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Kentucky's Felony Expungement Bill Nears Final Passage

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Kentuckians who have committed certain felony offenses would be able to clear their records under a bill that passed the state Senate Tuesday. The bill's passage marked a milestone for the Senate, which has largely ignored the issue for more than a decade.

The new policy would apply to 61 Class D felonies, which constitute about 70 percent of Class D felonies committed.

Sen. Whitney Westerfield, a Republican from Hopkinsville, shepherded the bill through the Senate.

“You have the biggest-ticket items, the things that are the biggest impediments to the people being able to get back out there and find work, provide for their families, contribute to this commonwealth,” he said.

The list includes failure to pay child support, possession of a controlled substance and theft, among others.

Ex-offenders would only be able to have their records cleared five years after the completion of a sentence. Judges would have discretion over whether to clear the record.

Sen. John Schickel, a Republican from Union, voted against the bill, saying that business owners should have the right to know whether employees have felonies on their records.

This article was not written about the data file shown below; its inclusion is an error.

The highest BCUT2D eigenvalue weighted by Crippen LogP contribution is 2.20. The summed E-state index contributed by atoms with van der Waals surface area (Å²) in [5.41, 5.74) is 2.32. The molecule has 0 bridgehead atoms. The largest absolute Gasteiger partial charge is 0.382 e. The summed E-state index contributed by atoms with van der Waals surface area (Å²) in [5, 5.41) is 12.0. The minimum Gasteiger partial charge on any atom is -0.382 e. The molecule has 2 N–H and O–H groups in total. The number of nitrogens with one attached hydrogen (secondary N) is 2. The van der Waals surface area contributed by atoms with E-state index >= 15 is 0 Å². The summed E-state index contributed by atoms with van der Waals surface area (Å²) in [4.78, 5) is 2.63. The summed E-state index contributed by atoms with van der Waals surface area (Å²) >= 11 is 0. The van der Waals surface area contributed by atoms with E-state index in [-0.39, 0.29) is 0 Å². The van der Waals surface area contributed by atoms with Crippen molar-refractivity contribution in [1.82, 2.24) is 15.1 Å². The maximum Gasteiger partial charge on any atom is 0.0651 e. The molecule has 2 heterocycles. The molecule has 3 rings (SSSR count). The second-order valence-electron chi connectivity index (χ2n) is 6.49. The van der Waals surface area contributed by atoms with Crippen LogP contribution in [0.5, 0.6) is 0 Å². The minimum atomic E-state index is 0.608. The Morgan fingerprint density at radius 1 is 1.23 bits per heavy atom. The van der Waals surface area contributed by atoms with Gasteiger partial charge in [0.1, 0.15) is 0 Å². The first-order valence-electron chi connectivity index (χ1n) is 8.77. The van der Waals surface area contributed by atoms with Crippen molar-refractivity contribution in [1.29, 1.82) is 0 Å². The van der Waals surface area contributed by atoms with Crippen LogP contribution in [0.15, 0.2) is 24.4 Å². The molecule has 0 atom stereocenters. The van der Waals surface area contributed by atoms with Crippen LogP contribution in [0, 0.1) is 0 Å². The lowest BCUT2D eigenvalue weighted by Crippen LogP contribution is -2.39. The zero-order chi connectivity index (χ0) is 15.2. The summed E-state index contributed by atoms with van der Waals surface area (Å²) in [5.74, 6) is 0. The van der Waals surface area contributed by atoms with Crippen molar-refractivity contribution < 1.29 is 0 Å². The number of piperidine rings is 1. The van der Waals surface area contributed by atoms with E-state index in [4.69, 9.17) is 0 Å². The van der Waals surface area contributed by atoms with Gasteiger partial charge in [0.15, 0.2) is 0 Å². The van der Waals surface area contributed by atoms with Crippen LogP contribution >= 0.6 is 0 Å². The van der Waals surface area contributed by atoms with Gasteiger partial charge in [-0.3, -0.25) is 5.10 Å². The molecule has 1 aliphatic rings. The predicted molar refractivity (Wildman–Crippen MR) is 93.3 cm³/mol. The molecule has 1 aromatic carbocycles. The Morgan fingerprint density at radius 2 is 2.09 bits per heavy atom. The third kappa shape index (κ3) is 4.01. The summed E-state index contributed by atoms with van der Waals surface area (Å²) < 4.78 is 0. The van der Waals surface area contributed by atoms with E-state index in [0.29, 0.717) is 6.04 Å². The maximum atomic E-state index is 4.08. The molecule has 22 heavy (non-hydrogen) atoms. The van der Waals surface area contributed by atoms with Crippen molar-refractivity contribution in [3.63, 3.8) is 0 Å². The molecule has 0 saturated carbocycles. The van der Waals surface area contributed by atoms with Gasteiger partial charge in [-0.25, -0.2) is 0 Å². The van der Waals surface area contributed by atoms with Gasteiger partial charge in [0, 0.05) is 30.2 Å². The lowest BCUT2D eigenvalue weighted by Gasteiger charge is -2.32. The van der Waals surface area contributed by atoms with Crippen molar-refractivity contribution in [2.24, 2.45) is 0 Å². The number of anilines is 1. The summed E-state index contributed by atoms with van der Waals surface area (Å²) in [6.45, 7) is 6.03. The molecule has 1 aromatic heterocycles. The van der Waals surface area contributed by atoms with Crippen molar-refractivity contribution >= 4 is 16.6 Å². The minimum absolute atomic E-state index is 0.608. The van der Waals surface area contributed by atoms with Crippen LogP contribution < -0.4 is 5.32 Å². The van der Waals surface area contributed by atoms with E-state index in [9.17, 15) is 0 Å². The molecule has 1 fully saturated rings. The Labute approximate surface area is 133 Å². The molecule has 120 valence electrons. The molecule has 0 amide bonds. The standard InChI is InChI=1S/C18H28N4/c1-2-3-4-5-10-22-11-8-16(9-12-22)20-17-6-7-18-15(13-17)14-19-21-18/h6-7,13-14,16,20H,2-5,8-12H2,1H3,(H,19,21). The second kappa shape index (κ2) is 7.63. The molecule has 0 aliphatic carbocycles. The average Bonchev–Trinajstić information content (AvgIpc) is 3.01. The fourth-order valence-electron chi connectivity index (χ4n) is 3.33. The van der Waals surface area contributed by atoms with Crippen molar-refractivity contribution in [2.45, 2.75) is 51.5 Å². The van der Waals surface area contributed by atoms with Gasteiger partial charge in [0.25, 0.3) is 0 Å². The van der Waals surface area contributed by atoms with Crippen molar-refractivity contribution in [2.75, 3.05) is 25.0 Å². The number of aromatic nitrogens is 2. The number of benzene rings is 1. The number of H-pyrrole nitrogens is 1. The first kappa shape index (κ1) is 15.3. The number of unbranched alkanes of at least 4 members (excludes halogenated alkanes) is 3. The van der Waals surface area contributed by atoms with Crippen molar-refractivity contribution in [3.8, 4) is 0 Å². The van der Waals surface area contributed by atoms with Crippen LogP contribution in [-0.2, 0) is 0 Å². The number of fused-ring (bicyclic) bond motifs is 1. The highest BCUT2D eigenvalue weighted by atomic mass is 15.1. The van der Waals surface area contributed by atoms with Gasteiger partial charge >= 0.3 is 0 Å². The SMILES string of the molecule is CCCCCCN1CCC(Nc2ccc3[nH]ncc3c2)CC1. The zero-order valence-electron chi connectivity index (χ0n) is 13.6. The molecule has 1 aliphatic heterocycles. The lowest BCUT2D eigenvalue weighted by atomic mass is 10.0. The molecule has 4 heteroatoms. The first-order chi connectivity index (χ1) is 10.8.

“Is that the government’s decision to say you don’t have a right to know that? No, I have to beg to differ. They do have the right to know it, and those are the people who should be making the decision,” he said.

The bill has already passed the House, though significant changes were made to the legislation before the Senate approved it.

The issue has been raised in the General Assembly for more than a decade but received little support in the Republican-led Senate. Majority Floor Leader Damon Thayer, a Republican from Georgetown, voted in favor of the bill, which he called “consistent and conservative.”

“I believe it’s time to get government out of the way and put people back to work,” he said.

Conservatives are new to support the expungement bill. Gov. Matt Bevin threw his support behind the issue earlier this session and during last year’s gubernatorial campaign.

The bill also received support from the Kentucky Chamber of Commerce.

Kentucky Chamber President Dave Adkisson said the bill would give people a second chance to return to the workforce.

“Our view on workforce is that we need all hands on deck,” Adkisson said in a blog post on the chamber’s website.

The House will need to pass the Senate’s version of the bill in the next two business days for it to move on to the governor’s desk.